Monday, September 1, 2014

Finding Common Ground With Putin



When the Crimean crisis broke out this past winter, the White House's favorite talking point, at the time, was that Vladimir Putin needed an "exit ramp". The Obama Administration either believed - or was trying to spin - the Russian stealth invasion of Crimea as impulsive act on the part of Putin. All that was needed to resolve the crisis was to provide some face saving measure for Russia. Even German Chancellor Angela Merkel joined in the "Putin-doesn't-know-what-he-is-doing" chorus.

Six months later, the conflict in Ukraine opened a new front this past week and over the weekend Putin called for negotiations  on the "political organisation of society and statehood for southeastern Ukraine." It is quite clear that Putin's actions were never the result of impulsive or irrational behavior. He is an opportunist who saw the chance to expand the territory of the Russian Federation and took it. It is also clear that Obama and Europe are the ones who need an "exit ramp".

As many have noted, the Ukraine is a split country. North, Central and Western Ukraine is linguistically Ukrainian and wants to forge closer ties with Western Europe. In Eastern and Southern Ukraine, the Russian language dominates and the local population wants to maintain their ties with Russia. The only way to have a sustainable solution is to formulate an accommodation that both regions find acceptable. It could be dividing the country or it could be an independent Ukraine that does not join the European Union (EU) and has trading relationships with both the West and Russia. Forcing Putin to back down won't address the underlying problem of  the "two Ukraines".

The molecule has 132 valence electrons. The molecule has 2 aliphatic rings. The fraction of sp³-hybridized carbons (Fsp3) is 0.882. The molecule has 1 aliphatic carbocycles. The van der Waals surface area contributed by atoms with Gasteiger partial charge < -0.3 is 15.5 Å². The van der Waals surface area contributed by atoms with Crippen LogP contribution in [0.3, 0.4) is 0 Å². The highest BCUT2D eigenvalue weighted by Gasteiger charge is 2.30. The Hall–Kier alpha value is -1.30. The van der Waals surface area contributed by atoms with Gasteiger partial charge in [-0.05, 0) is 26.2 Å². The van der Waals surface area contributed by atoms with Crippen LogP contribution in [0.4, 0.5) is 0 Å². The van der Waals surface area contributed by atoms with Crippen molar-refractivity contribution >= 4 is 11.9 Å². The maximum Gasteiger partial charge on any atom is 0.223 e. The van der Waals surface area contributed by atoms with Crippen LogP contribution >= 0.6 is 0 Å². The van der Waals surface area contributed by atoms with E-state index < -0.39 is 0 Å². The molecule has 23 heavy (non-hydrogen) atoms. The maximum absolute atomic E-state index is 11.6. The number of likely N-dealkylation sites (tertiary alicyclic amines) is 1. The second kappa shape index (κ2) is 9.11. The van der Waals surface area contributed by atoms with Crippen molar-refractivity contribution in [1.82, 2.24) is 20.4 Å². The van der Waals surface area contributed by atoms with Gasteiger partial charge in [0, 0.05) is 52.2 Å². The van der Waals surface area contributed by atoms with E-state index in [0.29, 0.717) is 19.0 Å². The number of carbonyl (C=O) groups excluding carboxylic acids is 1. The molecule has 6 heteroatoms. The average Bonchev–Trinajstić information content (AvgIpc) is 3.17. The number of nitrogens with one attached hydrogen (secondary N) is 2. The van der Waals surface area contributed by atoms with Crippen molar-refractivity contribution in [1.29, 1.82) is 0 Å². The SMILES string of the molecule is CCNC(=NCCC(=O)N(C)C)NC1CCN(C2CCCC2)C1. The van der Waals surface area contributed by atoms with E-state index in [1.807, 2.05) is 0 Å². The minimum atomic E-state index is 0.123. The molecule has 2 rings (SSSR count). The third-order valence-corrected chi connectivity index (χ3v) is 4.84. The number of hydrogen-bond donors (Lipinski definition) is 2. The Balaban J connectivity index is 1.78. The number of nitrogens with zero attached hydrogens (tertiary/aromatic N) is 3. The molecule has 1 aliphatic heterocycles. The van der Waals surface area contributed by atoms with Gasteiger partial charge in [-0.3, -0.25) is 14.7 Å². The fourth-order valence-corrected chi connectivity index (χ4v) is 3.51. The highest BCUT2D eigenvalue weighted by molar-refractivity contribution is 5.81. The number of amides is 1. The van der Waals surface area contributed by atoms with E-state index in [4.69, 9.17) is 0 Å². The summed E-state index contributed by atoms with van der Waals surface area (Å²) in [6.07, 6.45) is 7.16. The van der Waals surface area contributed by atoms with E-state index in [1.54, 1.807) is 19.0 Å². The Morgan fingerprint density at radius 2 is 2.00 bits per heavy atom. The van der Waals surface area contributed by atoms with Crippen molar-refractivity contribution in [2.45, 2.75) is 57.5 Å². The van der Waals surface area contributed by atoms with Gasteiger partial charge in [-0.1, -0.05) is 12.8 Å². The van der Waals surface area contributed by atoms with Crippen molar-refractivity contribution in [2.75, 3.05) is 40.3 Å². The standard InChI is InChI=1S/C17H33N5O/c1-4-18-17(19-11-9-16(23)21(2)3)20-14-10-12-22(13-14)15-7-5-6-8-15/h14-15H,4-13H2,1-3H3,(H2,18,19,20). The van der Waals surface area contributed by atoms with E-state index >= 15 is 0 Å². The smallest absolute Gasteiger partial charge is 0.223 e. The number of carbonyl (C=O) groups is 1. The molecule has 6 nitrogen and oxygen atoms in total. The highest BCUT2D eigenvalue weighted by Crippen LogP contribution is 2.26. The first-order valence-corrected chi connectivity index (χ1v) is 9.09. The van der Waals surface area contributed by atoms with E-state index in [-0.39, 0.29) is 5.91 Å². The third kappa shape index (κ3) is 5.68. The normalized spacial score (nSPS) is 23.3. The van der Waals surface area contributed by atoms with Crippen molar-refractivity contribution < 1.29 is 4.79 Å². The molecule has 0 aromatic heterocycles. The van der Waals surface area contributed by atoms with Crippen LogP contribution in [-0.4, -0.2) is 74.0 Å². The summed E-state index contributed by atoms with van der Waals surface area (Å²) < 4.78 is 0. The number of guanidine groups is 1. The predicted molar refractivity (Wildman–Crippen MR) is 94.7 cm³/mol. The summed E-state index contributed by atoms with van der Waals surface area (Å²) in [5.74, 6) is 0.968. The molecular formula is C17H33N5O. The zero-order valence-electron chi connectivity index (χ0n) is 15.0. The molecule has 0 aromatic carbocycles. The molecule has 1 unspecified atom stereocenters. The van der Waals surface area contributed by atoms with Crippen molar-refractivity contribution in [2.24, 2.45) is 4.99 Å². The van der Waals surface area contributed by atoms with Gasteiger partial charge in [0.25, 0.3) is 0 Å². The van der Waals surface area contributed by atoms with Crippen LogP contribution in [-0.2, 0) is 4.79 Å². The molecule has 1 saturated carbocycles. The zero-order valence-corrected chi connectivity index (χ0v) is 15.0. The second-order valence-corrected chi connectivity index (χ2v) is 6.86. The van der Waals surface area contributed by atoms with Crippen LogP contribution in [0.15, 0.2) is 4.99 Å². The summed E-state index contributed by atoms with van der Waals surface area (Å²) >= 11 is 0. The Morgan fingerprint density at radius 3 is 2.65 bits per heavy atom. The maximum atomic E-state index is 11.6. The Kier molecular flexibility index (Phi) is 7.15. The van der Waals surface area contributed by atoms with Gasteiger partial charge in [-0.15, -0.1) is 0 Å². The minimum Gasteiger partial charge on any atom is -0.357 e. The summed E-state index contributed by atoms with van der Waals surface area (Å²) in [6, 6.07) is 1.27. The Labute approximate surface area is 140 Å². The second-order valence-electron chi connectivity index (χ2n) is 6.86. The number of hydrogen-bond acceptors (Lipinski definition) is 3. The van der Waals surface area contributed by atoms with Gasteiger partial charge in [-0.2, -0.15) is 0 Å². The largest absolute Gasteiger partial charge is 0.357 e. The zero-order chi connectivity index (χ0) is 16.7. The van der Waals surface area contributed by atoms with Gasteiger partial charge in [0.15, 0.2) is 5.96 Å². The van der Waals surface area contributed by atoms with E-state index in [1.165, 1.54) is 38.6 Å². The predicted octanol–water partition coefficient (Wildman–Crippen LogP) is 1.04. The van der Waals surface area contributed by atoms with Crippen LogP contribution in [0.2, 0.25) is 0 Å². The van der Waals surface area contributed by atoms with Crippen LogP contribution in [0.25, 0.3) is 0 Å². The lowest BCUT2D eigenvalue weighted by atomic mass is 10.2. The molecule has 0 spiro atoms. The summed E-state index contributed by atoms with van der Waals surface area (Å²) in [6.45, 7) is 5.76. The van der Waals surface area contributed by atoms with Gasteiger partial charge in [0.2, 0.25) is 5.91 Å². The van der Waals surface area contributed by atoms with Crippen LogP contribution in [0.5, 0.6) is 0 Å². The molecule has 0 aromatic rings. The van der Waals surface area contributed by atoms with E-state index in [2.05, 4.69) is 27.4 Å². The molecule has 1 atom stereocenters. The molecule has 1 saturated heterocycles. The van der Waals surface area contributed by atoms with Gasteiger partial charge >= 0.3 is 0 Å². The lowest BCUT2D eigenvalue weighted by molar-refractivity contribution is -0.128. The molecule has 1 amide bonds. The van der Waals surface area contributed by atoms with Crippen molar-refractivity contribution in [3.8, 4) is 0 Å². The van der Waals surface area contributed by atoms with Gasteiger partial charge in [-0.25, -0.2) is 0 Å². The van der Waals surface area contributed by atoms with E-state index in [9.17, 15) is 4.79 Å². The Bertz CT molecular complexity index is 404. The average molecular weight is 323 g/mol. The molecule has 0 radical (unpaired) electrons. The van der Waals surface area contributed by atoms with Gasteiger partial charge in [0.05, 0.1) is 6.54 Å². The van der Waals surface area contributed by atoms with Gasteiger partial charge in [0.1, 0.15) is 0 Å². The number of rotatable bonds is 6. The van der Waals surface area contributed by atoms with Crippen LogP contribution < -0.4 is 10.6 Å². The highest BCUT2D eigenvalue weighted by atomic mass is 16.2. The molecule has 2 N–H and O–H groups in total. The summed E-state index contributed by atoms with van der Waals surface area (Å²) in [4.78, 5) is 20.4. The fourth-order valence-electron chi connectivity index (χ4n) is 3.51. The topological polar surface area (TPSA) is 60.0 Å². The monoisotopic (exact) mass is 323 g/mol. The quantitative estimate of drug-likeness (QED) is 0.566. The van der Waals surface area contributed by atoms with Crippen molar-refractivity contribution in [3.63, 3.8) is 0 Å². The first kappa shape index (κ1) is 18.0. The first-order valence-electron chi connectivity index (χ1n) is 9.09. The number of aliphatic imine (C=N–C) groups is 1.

Besides, sanctions will not work. As Diane Feinstein noted during her recent appearance on Meet The Press, "Russians are very brave and very long suffering. And they will tough out any economic difficulty." Russians view the expansion of the EU to include the Ukraine as an existential threat to their security and national identity. Thus, they are willing to pay a much higher price than Americans - whose interest in this conflict is yet to be defined - or the Europeans who have already shown a great reluctance to impose sanctions.

Pursuing tougher sanctions will only exacerbate the economic misery of the Eurozone. Countries like Italy -whose only bright economic spot is exports - stands to lose billions in trade with Russia. The Ukraine has been dependent on billions in aid and cheap energy from Russia. Its economy is in tatters and will require vast amounts of reforms and aid. In other words, the EU is imposing sanctions that will damage the already suffering Eurozone over acquiring a new member with deep economic problems. Pure madness.

The EU is a failed project. This fact will become very apparent as soon as the United Kingdom leaves it. Once Britain replaces its EU membership with a free trade agreement and demonstrates that it is possible to enjoy the benefits of trading with Europe without the suffocating effects of a political union, other countries will follow suit. In other words, the United States finds itself in a confrontation with Russia - at a time when it needs to focus on the rising threat of ISIS- over backing the expansion of a failed project. Again, pure madness.